I just read on your your site about the difficulty of people from foreign countries sending you checks. Presumably, Millicent would solve this problem, as well as many others. While you are waiting for Millicent to be implemented, however, I suggest you sign up with "Kagi". Kagi is a shareware payment service. Heres what Kagi does: Instead of customers sending money to individual shareware authors, they can send money to Kagi in _any_ form (this includes foreign currency, credit cards, checks, money orders, invoice, First Virtual, whatever). Kagi then takes a flat six percent of that, and sends the rest to the shareware author, aggregated into a single monthly check. Kagi removes the burden of accounting and payment processing from the shareware author, and lets them concentrate on writing code or doing whatever it is that they do best.
You dont have to be a shareware author to take advantage of Kagi;
Anyone who is collecting payments over the internet can use it. For example, there are various "charity" accoutsthere is a list of charities that you can donate to using the Kagi mechanism. There are also newsletters and organizations which have Kagi accountsyou can pay your membership dues via Kagi.
Kagi works with both shareware and crippleware, i.e. they have a mechanism whereby receipt of payment will automatically send you an email containing an activation code.
Kagi has been in business for about 5 years, and processes $20,000 worth of payments per _day_. They have over 500 authors.
Kagi is convenient for end-usersthey can submit payments via regular mail, email, web or fax. They have a customer support staff to handle end-user problems.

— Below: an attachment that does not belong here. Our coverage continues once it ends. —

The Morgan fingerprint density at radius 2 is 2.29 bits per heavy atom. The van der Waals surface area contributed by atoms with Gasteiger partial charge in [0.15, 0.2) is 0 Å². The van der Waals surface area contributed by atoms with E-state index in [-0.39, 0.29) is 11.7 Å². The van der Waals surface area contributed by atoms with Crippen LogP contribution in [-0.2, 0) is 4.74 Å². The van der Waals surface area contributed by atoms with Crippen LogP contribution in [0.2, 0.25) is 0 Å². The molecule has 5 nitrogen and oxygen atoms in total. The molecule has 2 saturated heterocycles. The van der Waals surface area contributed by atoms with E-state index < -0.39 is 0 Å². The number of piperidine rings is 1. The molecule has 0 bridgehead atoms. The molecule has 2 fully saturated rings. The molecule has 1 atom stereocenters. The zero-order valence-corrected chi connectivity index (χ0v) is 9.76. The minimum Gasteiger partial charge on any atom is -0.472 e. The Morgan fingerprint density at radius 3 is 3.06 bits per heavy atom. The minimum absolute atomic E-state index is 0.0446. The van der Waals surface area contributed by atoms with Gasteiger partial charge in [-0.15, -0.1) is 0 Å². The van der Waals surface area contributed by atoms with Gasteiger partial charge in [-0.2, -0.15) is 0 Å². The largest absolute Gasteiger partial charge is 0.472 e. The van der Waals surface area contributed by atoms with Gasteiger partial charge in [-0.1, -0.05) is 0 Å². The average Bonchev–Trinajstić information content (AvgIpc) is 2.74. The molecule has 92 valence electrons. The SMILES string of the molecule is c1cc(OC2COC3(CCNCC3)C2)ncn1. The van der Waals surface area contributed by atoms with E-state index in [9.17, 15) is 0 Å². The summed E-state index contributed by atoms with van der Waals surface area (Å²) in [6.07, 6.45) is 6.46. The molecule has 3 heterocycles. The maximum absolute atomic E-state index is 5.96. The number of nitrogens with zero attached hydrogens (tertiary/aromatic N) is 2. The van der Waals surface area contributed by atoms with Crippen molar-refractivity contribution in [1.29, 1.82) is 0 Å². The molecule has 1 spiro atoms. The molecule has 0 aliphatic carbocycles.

The URL is http://www.kagi.com
Also, I should mention that the founder and owner of Kagi is Kee Nethery, a close personal friend of mine. (In fact, my personal web page is running on a machine located at his offices.) If you ever come to Baycon, Ill introduce him to you.
Talin (Talin@ACM.org) -- Systems Engineer, PostLinear Entertainment.
"The only mind-altering substance I use is breakfast."
In fact I had lunch with the founders of Kagi when Eric and I went up to DEC's Palo Alto Research Center for the Millicent conference. It's a splendid suggestion, and I'll sign up as soon as I've given the rest of you an opportunity to think on it. If there's a reason not to, tell me.
Some frustrations continue. I wanted to draw a little box, blue background with white letters, small, that would say in white on blue "Best viewed with a web browser." Little border around it. I got it fine except that the picture drawing function insists on making the darned thing big in depth so that it takes up too much space. Anyone know what I am doing wrong?
There is surely a simple way to trim the thing to size. I wonder what it is?
And, of course, Voila!
From: Tim Bowser [email@example.com]
Sent: Wednesday, June 24, 1998 3:54 PM
Not knowing what you were using to produce the "Blue Button", Id guess it was trying to build a default sized graphic image and rendered the Big Black Box the button was trapped in.
IrfanView32, while being the slickest viewer Ive seen in ages, can also clean up little problems like the Button. Open the file with Irfan, use the mouse to encircle the area you want to save, then click on Edit - Crop. The result is attached as BestBrws.JPG.
Expect a ten-spot in the mail shortly. I was a subscriber to BYTE for years, and the first column Id turn to was Chaos Manor. For the price of a cheese pizza, I can learn along with the Good Doctor for a year and not worry about cholesterol.
Thanks. Worked like a charm, of course. I'll move all this over to mail directly, but we'll leave it here a day or so.
And now for a key question:
From: BEN ATKINSON [firstname.lastname@example.org]
Sent: Wednesday, June 24, 1998 10:05 PM
The web is not a magazine. Look at CNET or CBSs web news sites to see what type of format is "screen" friendly. I think if you are going to move Chaos Manor to the web and make it a pay site, you should make it easier to read on the screen. You can always allow downloadable, or special printable versions that work better on paper. But if youre gonna be on the web...
The questions here being two. First, if this isn't readable, what would be, that I can manage to do without spending most of my time at it. And behind that of course the implied question, am I going to be 'on the web' other than casually? What formats are readable?